Automated thin panel fabrication for shipbuilding

Usage of thin panels is constantly increasing in shipbuilding since it provides better performance with lower fuel consumption, faster speed, and agility for ships. Even though deformation and productivity challenges are common in thin panel fabrication, they can be solved with dedicated automated production.

Towards thin panel production

In modern shipbuilding, ships are built lighter to increase the speed and agility while still appreciating the green values, such as better fuel economy. Moreover, ship-owners are looking for faster delivery times with reduced investment, and the same ship functions and functional constructions should be maintained. This requires ship designers to figure out ways to meet the demands and e.g. reducing plate thickness even down to 3mm everywhere that is possible.

Reduced plate thicknesses are not only a big challenge for ship engineering but also for automated manufacturing. In order to answer the demands on today’s shipbuilding, it’s needed to make a shift from traditional methods and processes to modern automated shipbuilding.

Thin plates and stiffeners

In special ships like navy, cruise, ropax, and ferries, the main amount of interior panels can be built from thin plates – the target being 3-4 mm. By decreasing material thickness the length of welds is increasing – more stiffeners and more butt welds. Preparation for weld edges must achieve machining tolerances to able succeed in welding – poor edge preparation cannot be corrected by welding. The welding process must be controlled on-line to keep the heat input on the optimum level to avoid deformations. For secondary elements like T-beams and Bulkheads, the same laws apply – dimension tolerances must be under control all the time.

The production from the cutting to the block assembly must be under good dimensional control and all work phases must be predictable. Interfaces to and from the MES system, even up to the 3D design system, thanks to digitalization are available. By digitalization, it is possible to run panel lines nearly fully automated and also to gain a high level of productivity with on-line feedback.

Advanced T-beam manufacturing line.

Automation enables a high level of productivity

During past years Pemamek has developed and made a full set of machinery and HMI to support the thin material steel production together with the world’s leading yards in navy and cruise shipbuilding. Fast material handling with minimum operator interfering, material preparation, automatic material dimension control, WPS process control, operation free welding processes, quality control, and communications with superior MES systems.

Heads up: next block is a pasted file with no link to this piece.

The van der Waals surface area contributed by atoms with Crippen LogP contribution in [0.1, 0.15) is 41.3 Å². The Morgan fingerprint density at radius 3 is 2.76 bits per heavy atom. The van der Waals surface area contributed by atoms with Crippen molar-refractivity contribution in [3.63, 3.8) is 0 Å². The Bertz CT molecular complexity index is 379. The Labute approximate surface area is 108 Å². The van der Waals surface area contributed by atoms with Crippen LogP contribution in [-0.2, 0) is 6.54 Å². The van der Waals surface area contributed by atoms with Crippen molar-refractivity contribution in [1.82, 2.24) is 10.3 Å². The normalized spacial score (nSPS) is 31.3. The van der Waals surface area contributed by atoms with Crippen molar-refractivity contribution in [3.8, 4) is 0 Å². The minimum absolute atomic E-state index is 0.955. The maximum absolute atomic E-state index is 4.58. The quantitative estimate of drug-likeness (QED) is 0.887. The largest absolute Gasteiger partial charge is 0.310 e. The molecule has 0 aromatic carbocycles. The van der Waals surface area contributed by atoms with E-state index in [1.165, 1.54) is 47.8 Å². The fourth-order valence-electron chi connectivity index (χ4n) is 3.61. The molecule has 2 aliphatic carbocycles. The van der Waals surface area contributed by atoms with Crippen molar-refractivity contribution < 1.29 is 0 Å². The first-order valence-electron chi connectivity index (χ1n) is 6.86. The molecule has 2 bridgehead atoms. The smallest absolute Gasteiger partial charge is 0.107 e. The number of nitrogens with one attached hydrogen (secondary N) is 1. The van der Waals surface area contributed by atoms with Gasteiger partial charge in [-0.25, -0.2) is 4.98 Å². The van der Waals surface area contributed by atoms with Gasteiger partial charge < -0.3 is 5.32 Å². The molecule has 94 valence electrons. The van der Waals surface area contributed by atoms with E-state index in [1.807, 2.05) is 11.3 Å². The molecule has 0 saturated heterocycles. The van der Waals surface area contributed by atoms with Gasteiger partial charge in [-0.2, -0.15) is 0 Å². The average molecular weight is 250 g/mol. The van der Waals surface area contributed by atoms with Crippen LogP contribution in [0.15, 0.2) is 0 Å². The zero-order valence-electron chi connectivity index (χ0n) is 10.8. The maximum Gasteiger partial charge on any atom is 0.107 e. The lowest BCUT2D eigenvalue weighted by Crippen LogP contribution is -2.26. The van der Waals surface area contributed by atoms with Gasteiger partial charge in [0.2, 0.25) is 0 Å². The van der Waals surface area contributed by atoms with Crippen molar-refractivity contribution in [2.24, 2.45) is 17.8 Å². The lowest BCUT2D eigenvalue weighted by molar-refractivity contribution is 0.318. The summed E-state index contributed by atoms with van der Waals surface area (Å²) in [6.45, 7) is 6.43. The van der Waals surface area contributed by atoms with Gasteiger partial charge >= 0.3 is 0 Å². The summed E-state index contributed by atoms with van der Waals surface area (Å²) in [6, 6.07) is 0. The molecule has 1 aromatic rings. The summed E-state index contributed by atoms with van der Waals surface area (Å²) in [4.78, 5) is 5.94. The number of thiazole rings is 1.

Modular and proven panel line machinery is always done by listening to customer wishes and with modern welding processes combined with the PEMA ideology.

To ensure productivity and quality also at the end of the production line, T-beam assembly and T-beam welding stations need to be established and automated. This is something that differs from the existing traditional panel lines.

Especially in cruise shipbuilding the ratio of transversal and longitudinal Tees is quite high compared to the traditional tanker or bulk carrier manufacturing.


Research & Development in LHAW and GMAW

The latest research and development have been the integration of Lincoln Electric’s high-end welding processes together with PEMA’s high-quality welding technology. For plates one-sided butt welding with a single pass, PEMA has developed a process library for laser-hybrid welding to cover plate thicknesses from 4 mm up to 25 mm for high strength steel. The nominal work cycle for normal thin panels within 20-25 m plate length is around 30 minutes.

For stiffener fillet welding, the high quality is achievable with LHAW or advanced MAG process. With the LHAW process, the welding speed ~2-3 m/min and with advanced MAG ~1.5-2 m/min can be achieved. According to the chosen profile handling configuration and amount of welding heads, the cycle time in this process per profile is changing from 6 to 15 minutes.

Using the high-speed Lincoln welding GMAW/MCAW process for secondary elements together with PEMA WeldControl 200 robot on-line programming and controlling software, we are again stepping ahead to control the productivity and quality of thin panel production.

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